"Why, you're Pip!"
She has gotten used to this, since the documentary. She could have refused to be interviewed, she supposes. But it would have seemed—ungrateful, ungracious, particularly after the funeral.
"Susan Lawson," read the obituary, "beloved author of Pip and the Fairies, Pip Meets the Thorn King, Pip Makes Three Wishes, and other Pip books, of ovarian cancer. Ms. Lawson, who was sixty-four, is survived by a daughter, Philippa. In lieu of flowers, donations should be sent to the Susan Lawson Cancer Research Fund." Anne had written that.
"Would you like me to sign something?" she asks.
White hair, reading glasses on a chain around her neck—too old to be a mother. Perhaps a librarian? Let her be a librarian, thinks Philippa. Once, a collector asked her to sign the entire series, from Pip and the Fairies to Pip Says Goodbye.
"That would be so kind of you. For my granddaughter Emily." A grandmother, holding out Pip Learns to Fish and Under the Hawthorns. She signs them both "To Emily, may she find her own fairyland. From Philippa Lawson (Pip)."
This is the sort of thing people like: the implication that, despite their minivans and microwaves, if they found the door in the wall, they too could enter fairyland.
"So," the interviewer asked her, smiling indulgently, the way parents smile at their children's beliefs in Santa Claus, "did you really meet the Thorn King? Do you think you could get me an interview?"
And she answered as he, and the parents who had purchased the boxed set, were expecting. "I'm afraid the Thorn King is a very private person. But I'll mention that you were interested." Being Pip, after all these years.
Maintaining the persona.
Her mother never actually called her Pip. It was Pipsqueak, as in, "Go play outside, Pipsqueak. Can't you see Mommy's trying to finish this chapter? Mommy's publisher wants to see something by Friday, and we're a month behind on the rent." When they finally moved away from Payton, they were almost a year behind. Her mother sent Mrs. Payne a check from California, from royalties she had received for the after-school special.
Philippa buys a scone and a cup of coffee. There was no café when she used to come to this bookstore, while her mother shopped at the food co-op down the street, which is now a yoga studio. Mrs. Archer used to let her sit in a corner and read the books. Then she realizes there is no cup holder in the rental car. She drinks the coffee quickly. She's tired, after the long flight from Los Angeles, the long drive from Boston. But not much farther now. Payton has stayed essentially the same, she thinks, despite the yoga studio. She imagines a planning board, a historical society, the long and difficult process of obtaining permits, like in all these New England towns.
As she passes the fire station, the rain begins, not heavy, and intermittent. She turns on the windshield wipers.
There is Sutton's dairy, where her mother bought milk with cream floating on top, before anyone else cared about pesticides in the food chain. She is driving through the country, through farms that have managed to hold on despite the rocky soil. In the distance she sees cows, and once a herd of alpacas. There are patches too rocky for farms, where the road runs between cliffs covered with ivy, and birches, their leaves glistening with rain, spring up from the shallow soil.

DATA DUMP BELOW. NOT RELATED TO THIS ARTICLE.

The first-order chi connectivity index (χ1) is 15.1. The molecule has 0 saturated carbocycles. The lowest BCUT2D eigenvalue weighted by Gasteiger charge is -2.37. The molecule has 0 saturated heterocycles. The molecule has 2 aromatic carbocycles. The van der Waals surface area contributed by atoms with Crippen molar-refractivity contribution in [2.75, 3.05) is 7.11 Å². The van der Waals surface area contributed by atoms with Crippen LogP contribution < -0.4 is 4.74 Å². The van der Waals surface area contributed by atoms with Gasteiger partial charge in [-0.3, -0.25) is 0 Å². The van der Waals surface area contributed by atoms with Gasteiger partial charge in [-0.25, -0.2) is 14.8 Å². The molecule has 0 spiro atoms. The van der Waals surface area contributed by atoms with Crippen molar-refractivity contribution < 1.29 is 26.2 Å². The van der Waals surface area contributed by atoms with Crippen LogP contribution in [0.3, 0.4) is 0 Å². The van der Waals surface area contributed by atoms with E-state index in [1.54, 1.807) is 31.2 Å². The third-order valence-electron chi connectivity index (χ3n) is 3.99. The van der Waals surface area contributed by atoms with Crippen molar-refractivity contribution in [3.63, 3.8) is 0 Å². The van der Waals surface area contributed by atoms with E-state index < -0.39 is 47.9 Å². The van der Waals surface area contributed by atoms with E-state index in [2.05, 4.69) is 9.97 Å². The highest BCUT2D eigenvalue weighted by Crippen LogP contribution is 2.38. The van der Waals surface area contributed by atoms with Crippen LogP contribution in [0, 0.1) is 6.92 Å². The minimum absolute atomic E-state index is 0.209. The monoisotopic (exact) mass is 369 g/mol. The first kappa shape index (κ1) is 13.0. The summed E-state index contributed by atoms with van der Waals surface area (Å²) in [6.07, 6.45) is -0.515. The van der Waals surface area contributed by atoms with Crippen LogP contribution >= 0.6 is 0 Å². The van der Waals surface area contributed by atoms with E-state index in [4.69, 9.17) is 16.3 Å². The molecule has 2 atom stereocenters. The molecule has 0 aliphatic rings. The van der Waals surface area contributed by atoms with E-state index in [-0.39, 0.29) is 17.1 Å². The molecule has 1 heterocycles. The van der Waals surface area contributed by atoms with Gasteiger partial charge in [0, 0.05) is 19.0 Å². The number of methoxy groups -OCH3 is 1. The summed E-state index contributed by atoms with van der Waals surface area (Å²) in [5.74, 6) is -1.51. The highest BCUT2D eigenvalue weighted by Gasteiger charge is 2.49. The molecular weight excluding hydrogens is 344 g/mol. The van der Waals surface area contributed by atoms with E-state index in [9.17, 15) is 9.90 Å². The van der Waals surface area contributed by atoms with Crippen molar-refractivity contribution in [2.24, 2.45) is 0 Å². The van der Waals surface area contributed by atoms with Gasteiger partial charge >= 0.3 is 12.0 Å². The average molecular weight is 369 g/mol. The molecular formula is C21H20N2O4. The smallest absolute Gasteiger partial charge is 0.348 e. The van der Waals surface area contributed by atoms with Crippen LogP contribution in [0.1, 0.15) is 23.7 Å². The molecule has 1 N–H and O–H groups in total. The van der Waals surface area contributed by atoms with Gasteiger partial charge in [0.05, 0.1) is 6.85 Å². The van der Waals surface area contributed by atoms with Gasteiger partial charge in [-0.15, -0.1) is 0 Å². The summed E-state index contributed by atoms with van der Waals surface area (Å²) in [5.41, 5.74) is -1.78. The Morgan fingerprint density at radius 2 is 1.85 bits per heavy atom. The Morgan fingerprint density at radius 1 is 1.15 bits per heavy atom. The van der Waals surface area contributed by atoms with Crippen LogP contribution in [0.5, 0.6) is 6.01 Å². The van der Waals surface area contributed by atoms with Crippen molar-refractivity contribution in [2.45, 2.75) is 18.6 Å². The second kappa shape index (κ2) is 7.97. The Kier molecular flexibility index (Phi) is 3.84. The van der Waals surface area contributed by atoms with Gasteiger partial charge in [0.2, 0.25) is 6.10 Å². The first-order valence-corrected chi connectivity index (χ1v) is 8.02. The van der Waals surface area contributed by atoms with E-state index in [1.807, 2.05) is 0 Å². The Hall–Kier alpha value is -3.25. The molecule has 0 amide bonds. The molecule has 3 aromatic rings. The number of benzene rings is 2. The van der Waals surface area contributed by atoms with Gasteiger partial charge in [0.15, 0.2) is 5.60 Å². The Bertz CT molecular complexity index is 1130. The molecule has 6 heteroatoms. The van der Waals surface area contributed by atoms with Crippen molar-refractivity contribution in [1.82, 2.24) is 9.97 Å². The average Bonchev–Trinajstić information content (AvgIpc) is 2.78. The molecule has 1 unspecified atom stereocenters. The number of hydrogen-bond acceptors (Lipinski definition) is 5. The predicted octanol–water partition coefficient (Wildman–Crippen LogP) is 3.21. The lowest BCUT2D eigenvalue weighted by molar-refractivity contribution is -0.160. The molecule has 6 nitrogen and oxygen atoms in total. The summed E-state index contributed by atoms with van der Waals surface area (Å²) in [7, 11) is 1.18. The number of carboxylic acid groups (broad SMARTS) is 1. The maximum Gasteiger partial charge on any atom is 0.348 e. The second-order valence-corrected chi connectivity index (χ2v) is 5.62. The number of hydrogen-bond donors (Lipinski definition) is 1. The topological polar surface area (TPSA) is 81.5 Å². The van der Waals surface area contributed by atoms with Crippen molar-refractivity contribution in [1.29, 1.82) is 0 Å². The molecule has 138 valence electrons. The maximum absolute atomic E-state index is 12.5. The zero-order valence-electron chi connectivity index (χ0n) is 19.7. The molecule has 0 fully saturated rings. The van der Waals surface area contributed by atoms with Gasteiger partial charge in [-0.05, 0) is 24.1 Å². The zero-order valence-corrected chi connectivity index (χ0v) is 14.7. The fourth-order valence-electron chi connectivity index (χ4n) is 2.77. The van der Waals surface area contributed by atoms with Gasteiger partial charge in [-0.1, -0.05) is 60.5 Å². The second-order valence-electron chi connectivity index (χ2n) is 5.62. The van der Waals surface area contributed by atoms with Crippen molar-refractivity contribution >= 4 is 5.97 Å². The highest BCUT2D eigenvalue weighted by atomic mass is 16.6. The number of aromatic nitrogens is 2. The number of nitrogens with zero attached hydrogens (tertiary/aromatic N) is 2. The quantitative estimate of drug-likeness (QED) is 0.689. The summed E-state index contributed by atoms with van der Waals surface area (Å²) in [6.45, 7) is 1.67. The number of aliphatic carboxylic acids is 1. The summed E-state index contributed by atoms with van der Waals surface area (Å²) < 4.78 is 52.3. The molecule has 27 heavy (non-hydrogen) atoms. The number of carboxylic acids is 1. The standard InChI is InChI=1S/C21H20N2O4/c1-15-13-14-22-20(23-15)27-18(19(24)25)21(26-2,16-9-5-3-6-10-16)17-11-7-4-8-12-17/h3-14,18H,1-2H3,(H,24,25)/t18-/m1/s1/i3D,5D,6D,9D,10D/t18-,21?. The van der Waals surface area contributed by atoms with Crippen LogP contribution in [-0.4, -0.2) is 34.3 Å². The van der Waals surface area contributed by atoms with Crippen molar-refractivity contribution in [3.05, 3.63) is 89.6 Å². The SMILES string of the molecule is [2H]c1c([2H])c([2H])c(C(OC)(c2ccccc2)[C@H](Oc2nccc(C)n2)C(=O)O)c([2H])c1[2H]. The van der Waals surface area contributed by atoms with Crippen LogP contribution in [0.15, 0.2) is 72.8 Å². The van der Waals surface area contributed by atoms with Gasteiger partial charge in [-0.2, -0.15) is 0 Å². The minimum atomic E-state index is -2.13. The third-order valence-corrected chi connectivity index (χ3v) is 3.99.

Then forest. The rain is heavier, pattering on the leaves overhead. She drives with one hand, holding the scone in the other (her pants are getting covered with crumbs), beneath the oaks and evergreens, thinking about the funeral.
It was not large: her mother's co-workers from the Children's Network, and Anne. It was only after the documentary that people began driving to the cemetery in the hills, leaving hyacinths by the grave. Her fault, she supposes.
The interviewer leaned forward, as though expecting an intimate detail. "How did she come up with Hyacinth? Was the character based on anyone she knew?"
"Oh, hyacinths were my mother's favorite flower."
And letters, even contributions to the Susan Lawson Cancer Research Fund. Everyone, it seems, had read Pip and the Fairies. Then the books had gone out of print and been forgotten. But after the funeral and the documentary, everyone suddenly remembered, the way they remembered their childhoods. Suddenly, Susan Lawson was indeed "beloved."
Philippa asked Anne to drive up once a week, to clear away the letters and flowers, to take care of the checks. And she signed over the house. Anne was too old to be a secretary for anyone neater than Susan Lawson had been. In one corner of the living room, Philippa found a pile of hospital bills, covered with dust. She remembers Anne at the funeral, so pale and pinched. It is good, she supposes, that her mother found someone at last. With the house and her social security, Anne will be all right.
Three miles to Payne House. Almost there, then. It had been raining too, on that first day.
"Look," her mother said, pointing as the Beetle swerved erratically. If she looked down, she could see the road though the holes in the floor, where the metal had rusted away. Is that why she has rented one of the new Beetles? Either nostalgia, or an effort to, somehow, rewrite the past. "There's Payne House. It burned down in the 1930s. The Paynes used to own the mills at the edge of town," now converted into condominiums, Mrs. Archer's successor, a woman with graying hair and a pierced nostril, told her, "and one night the millworkers set the stables on fire. They said the Paynes took better care of their horses than of their workers."